Garrett was the No. 1 pick in 2017 and immediately lived through the second 0-16 season in NFL history. Mayfield came a year later, and they’ve been driven to lead the turnaround.
“This is what we imagined,” Garrett said. “This is what we have been trying to do all along. Now we are just trying to make it something that is year to year.”
Stefanski gave a game ball to Joel Bitonio, the Pro Bowl left guard who arrived in 2014, kept his head down and his chin up and came out the other side. Stefanski also mentioned the longtime employees before handing a game ball to Jimmy Haslam, who bought the team in 2012.
Then Stefanski asked the players for more.
“There is work left to be done,” he said. “The goal was never just to make the playoffs.”
“You got more in you?”
“Good, because I’m going to need it.” pic.twitter.com/SFDYji9QNF
— Cleveland Browns (@Browns) January 3, 2021
The rematch with the Steelers is next. The recent history isn’t pretty, but the short-handed Browns — six players and three assistant coaches were out because of COVID-19 — bucked some trends Sunday against the undermanned Steelers, who rested quarterback Ben Roethlisberger, outside linebacker T.J. Watt, defensive lineman Cam Heyward and center Maurkice Pouncey.
The Browns snapped a string of 12 straight losses to the Steelers in finales, which were usually followed by a coach being fired. They improved to 8-36-1 against the Steelers since 1999 and dropped Steelers coach Mike Tomlin to 22-5-1 in the series. Rudolph is 0-2, while Roethlisberger is 23-2-1 against the Browns.
“We know what the Steelers are all about,” Mayfield said. “It is going to be a physical game just like tonight was.”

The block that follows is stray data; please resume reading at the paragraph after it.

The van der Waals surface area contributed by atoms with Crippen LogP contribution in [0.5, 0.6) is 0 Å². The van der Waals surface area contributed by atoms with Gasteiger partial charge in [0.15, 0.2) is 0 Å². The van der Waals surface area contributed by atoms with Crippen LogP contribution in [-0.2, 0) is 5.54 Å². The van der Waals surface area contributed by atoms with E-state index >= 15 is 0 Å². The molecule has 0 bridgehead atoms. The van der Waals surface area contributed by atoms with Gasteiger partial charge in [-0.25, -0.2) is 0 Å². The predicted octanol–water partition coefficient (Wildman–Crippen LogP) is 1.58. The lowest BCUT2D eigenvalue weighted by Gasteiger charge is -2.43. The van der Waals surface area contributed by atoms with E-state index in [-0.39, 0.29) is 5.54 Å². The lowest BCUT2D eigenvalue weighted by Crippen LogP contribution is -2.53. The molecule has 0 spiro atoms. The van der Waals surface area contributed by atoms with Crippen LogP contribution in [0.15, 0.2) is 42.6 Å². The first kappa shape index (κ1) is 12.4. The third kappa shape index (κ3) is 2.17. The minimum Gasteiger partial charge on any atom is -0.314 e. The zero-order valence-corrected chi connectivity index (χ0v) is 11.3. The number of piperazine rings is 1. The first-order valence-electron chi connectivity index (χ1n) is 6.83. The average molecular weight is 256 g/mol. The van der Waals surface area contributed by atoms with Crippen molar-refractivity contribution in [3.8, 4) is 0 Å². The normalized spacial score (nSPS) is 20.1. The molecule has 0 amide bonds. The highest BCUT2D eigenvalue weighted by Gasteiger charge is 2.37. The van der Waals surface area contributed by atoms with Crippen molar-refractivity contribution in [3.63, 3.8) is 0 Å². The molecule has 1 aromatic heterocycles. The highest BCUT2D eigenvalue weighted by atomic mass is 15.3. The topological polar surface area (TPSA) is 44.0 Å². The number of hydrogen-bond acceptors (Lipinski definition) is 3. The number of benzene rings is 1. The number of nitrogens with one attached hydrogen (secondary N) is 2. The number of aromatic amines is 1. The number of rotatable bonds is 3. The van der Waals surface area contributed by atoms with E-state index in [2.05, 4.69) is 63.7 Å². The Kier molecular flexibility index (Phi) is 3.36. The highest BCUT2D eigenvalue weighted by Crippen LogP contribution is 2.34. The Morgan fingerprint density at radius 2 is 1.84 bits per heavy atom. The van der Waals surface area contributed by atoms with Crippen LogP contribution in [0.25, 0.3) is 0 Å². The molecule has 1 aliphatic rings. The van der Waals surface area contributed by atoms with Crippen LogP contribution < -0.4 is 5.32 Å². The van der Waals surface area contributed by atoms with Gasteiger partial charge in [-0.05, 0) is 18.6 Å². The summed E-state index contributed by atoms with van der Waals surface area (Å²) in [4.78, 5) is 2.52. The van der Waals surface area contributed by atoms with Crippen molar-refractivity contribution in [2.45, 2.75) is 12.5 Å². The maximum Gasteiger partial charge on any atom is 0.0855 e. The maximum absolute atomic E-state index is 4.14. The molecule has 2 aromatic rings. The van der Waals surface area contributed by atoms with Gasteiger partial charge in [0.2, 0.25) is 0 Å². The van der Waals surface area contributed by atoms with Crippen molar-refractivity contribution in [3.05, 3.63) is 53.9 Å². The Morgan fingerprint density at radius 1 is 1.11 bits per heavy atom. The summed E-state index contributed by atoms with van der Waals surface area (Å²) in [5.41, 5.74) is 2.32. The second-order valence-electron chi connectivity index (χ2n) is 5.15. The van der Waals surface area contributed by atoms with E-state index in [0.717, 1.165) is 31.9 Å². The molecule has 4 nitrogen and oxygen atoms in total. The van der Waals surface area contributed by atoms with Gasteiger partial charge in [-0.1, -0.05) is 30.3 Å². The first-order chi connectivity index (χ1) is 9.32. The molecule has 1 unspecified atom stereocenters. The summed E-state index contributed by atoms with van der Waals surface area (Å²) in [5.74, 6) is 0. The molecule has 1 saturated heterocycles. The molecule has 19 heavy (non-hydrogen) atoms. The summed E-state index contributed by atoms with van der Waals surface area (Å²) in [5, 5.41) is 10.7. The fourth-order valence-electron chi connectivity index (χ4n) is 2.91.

Mayfield threw for 196 yards, including a 2-yard touchdown to tight end Austin Hooper, and rushed six times for 44 yards. Nick Chubb ran for 108 yards on 14 carries, exploding for the touchdown to start the scoring in which he ran through safety Minkah Fitzpatrick.
The Browns led 10-0 in the first half and 24-9 after one play in the fourth quarter but had the fans reaching for the Tums when the Steelers scored twice and had a 2-point conversion to tie with 1:23 left. Rudolph’s throw sailed high, the Browns recovered the onside kick and Mayfield ran for a first down on third-and-2 to seal the win.
The weight of 17 seasons without a trip to the playoffs had been lifted. Or had it?
“It’s not off yet,” Garrett said. “Everybody likes getting a ticket to the dance, but if you want to dance with the pretty girl, it means you’ve got to make it to the end. We know where we’re trying to go.”
The Browns won 11 games for the seventh time in history. They’re the most for a first-year coach since Paul Brown founded the organization and won 12 in 1946. Stefanski’s .688 winning percentage is the best for a new Browns coach since Blanton Collier went 10-4 (.714) in 1963.
Even the even-keel Stefanski said he’d take a few hours to enjoy the achievement.
“All of these wins, you savor them,” he said. “We will make sure to do that before the clock strikes midnight, and then we are on to the next one.
“I will be with my family. I will sit there on the couch and have the TV watch me, and I will have a drink the size of your head.”